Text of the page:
The paper is a masterpiece, his magnum opus. It is everything a scientific paper should be, and so different from just about every modern scientific paper you will ever read. It is a four-page wonder, a manifesto on the treatment of mania; its scope – of life and death – is operatic. It was published without fanfare – just another article in the midst of hundreds – but it would, in due course, be celebrated as the journal’s most cited paper, and for changing the way we think about mental illness.

A year later at least 100 patients around the country were receiving lithium.

Lithium treatment of mania, however, now struck a few reverses. It could cure but it could also kill. Bill Brand died of lithium toxicity in 1950; two manic female patients treated by the same doctor at the Ballarat and Ararat mental hospitals also succumbed over the next two years, and another male patient died in Perth. Lithium was also banned in the United States. Three people had died from the use of lithium chloride in place of table salt and as a result an effective treatment of mania was delayed for a generation. In 1952, after Cade was appointed superintendent of the Royal Park Mental Hospital, the most important psychiatric institution in Melbourne, he had less time for medical research and his belief in lithium seemed to waver. Fortunately it was kept alive by others – Edward Trautner and Sam Gershon in Australia in the 1950s, and then by Mogens Schou in Denmark in the early 1960s. It was not until 1970 that Cade gained full international recognition for his work.

Beneath the main narrative of the doctor and medical researcher is the very human story of how the boy became the man:

In 1920, a typical eight-year-old boy played cricket with his mates on the streets of suburban Melbourne; John played games with disturbed men in a lunatic asylum who thought they were Jesus. There can be little doubt that in these germinal years John’s affection for the mentally ill stirred and took root.

The narrative is also extended by Cade’s choice of secondary education at Scotch College. He had been raised a Catholic, following the religion of his mother, and his father’s old school was Melbourne Grammar (Anglican), yet he opted for the Presbyterian school his grandfather Joseph had attended. That made him an outsider, and he remained something of an outsider in the psychiatric profession, initially by turning his back on private practice, then as a medical researcher, and particularly through his criticism of Freudian psychoanalysis.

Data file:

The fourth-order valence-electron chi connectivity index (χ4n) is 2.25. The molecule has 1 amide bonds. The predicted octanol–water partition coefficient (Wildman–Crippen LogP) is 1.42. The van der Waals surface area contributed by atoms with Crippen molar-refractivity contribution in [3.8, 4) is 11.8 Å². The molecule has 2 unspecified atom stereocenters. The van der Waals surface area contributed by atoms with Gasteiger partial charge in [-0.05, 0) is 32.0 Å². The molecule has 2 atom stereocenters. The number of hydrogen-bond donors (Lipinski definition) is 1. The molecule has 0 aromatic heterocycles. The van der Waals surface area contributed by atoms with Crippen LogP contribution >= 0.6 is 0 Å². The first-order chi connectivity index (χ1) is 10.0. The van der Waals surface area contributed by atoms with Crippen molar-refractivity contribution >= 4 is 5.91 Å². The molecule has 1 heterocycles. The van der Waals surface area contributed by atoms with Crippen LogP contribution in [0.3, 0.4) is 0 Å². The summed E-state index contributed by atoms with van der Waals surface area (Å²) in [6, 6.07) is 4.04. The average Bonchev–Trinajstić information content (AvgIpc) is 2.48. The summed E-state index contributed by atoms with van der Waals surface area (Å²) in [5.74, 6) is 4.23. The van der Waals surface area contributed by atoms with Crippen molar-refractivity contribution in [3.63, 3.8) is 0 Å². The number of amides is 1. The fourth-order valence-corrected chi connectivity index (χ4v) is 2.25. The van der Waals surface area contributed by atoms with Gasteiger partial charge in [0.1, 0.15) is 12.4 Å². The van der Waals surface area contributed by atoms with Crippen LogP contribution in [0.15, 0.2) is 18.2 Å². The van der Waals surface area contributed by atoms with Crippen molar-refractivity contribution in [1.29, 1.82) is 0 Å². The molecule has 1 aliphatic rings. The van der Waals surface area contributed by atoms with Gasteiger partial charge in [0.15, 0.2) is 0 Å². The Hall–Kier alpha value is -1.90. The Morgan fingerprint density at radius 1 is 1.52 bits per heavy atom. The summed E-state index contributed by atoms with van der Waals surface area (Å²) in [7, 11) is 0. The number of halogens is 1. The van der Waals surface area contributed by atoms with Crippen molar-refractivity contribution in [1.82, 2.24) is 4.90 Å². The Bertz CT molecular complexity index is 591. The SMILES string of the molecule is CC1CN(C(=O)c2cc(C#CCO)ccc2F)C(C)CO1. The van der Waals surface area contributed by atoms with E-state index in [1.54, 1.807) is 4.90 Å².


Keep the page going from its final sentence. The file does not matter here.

A decent man who lived an ordered life, Cade is humanised by his routines, even if they seem exaggerated: grace before meals; mass every Sunday; bedside prayers with his sons; ‘seven cigarettes daily, but they were strategic’; ten cups of tea daily at five set intervals – breakfast, morning tea, lunch, afternoon tea, night; a double glass of sherry in a favourite oak chair. He could be reserved and his emotions were described as ‘clipped hard’ in dealing with the death of an infant daughter, as they had been in Changi.

At other times he could enjoy life, as he did with his elder sons shooting rabbits at Bundoora at the end of a working day, and body-surfing at Kennett Beach on holidays with his family on the Victorian south-west coast. With patients he was warm and thought of many as members of an extended family, while medical students who attended his Royal Park lectures regarded them as legendary:

His teaching was traditional, perhaps even old-fashioned. You rolled a patient out in front of your assembled students and took a history and tapped tendons, or in the case of psychiatry, asked more questions to reveal the mire of depression or exuberance of mania. And so the patients would enter, one at a time, and John would demonstrate masterfully. He cast his eye over each component of the patient before him, totting up evidence for and against each possible diagnosis … They relished his Sherlockian deductions in deciphering the meaning of self-cutting on different parts of the body, and poured in through the doors on Saturday mornings to hear lectures they would remember for the rest of their professional lives.

I received an inscribed copy of Finding Sanity from one of the authors, who is a friend, with a supplementary remark – ‘A Great Australian Story’.

Indeed, it is.

Greg de Moore and Ann Westmore Finding Sanity: John Cade, lithium and the taming of bipolar disorder Allen and Unwin 2016 PB 336pp $32.99

Bernard Whimpress is a historian who usually writes on sport but once took a psychology major in his undergraduate degree. He most recently edited a cricket anthology, Baggy Green: A selection 1998-2010.

The Game of their Lives

NICK RICHARDSON The Game of Their Lives. Reviewed by Bernard Whimpress

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The Game of Their Lives is a compelling account of Australian Rules football and the men who played it in a time of war

.GAME OF THEIR LIVES

Central to this story is the exhibition match played between teams from the Australian Imperial Force’s 3rd Division and the training units at Queen’s Club, West Kensington, London, on 28 October 1916.

None of the players (many of whom had represented major league clubs in Victoria, South Australia, Western Australia and Tasmania) in what was regarded as ‘a showpiece for the Australian game’ had yet been to the front.

Before opening this book I tried to imagine it, and TS Eliot’s lines in ‘The Hollow Men’ about the Shadow that falls between the intention and the act came to mind.